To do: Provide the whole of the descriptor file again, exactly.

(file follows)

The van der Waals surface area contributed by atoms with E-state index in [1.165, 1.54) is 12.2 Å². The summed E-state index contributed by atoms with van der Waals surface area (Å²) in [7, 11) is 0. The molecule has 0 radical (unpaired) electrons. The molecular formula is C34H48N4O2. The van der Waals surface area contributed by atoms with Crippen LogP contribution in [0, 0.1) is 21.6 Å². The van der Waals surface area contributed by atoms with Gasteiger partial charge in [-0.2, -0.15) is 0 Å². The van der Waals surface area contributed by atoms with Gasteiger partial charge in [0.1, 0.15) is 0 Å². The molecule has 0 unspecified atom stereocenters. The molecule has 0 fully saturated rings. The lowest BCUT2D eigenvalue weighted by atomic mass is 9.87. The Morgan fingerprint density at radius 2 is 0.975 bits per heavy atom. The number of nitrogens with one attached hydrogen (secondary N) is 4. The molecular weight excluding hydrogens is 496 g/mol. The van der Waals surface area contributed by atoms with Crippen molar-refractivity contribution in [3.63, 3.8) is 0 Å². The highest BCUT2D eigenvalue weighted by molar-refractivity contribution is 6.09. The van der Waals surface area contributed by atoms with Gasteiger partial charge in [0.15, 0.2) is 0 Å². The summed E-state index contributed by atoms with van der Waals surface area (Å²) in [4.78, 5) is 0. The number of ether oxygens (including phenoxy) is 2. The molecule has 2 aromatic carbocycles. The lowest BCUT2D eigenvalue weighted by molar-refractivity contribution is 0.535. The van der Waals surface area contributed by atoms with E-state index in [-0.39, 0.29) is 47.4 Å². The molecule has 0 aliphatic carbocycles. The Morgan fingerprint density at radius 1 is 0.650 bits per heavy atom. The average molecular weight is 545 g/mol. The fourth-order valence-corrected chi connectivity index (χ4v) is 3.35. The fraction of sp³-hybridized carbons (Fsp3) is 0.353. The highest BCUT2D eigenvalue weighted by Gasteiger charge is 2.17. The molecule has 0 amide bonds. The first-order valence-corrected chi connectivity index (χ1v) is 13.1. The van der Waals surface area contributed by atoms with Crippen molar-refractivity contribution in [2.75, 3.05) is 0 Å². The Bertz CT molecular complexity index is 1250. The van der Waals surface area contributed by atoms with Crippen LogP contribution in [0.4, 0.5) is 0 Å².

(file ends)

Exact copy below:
The van der Waals surface area contributed by atoms with E-state index in [1.165, 1.54) is 12.2 Å². The summed E-state index contributed by atoms with van der Waals surface area (Å²) in [7, 11) is 0. The molecule has 0 radical (unpaired) electrons. The molecular formula is C34H48N4O2. The van der Waals surface area contributed by atoms with Crippen LogP contribution in [0, 0.1) is 21.6 Å². The van der Waals surface area contributed by atoms with Gasteiger partial charge in [-0.2, -0.15) is 0 Å². The van der Waals surface area contributed by atoms with Gasteiger partial charge in [0.1, 0.15) is 0 Å². The molecule has 0 unspecified atom stereocenters. The molecule has 0 fully saturated rings. The lowest BCUT2D eigenvalue weighted by atomic mass is 9.87. The Morgan fingerprint density at radius 2 is 0.975 bits per heavy atom. The number of nitrogens with one attached hydrogen (secondary N) is 4. The molecular weight excluding hydrogens is 496 g/mol. The van der Waals surface area contributed by atoms with Crippen molar-refractivity contribution in [3.63, 3.8) is 0 Å². The highest BCUT2D eigenvalue weighted by molar-refractivity contribution is 6.09. The van der Waals surface area contributed by atoms with Gasteiger partial charge in [0.15, 0.2) is 0 Å². The summed E-state index contributed by atoms with van der Waals surface area (Å²) in [4.78, 5) is 0. The number of ether oxygens (including phenoxy) is 2. The molecule has 2 aromatic carbocycles. The lowest BCUT2D eigenvalue weighted by molar-refractivity contribution is 0.535. The van der Waals surface area contributed by atoms with E-state index in [-0.39, 0.29) is 47.4 Å². The molecule has 0 aliphatic carbocycles. The Morgan fingerprint density at radius 1 is 0.650 bits per heavy atom. The average molecular weight is 545 g/mol. The fourth-order valence-corrected chi connectivity index (χ4v) is 3.35. The fraction of sp³-hybridized carbons (Fsp3) is 0.353. The highest BCUT2D eigenvalue weighted by Gasteiger charge is 2.17. The molecule has 0 amide bonds. The first-order valence-corrected chi connectivity index (χ1v) is 13.1. The van der Waals surface area contributed by atoms with Crippen molar-refractivity contribution in [2.75, 3.05) is 0 Å². The Bertz CT molecular complexity index is 1250. The van der Waals surface area contributed by atoms with Crippen LogP contribution in [0.4, 0.5) is 0 Å².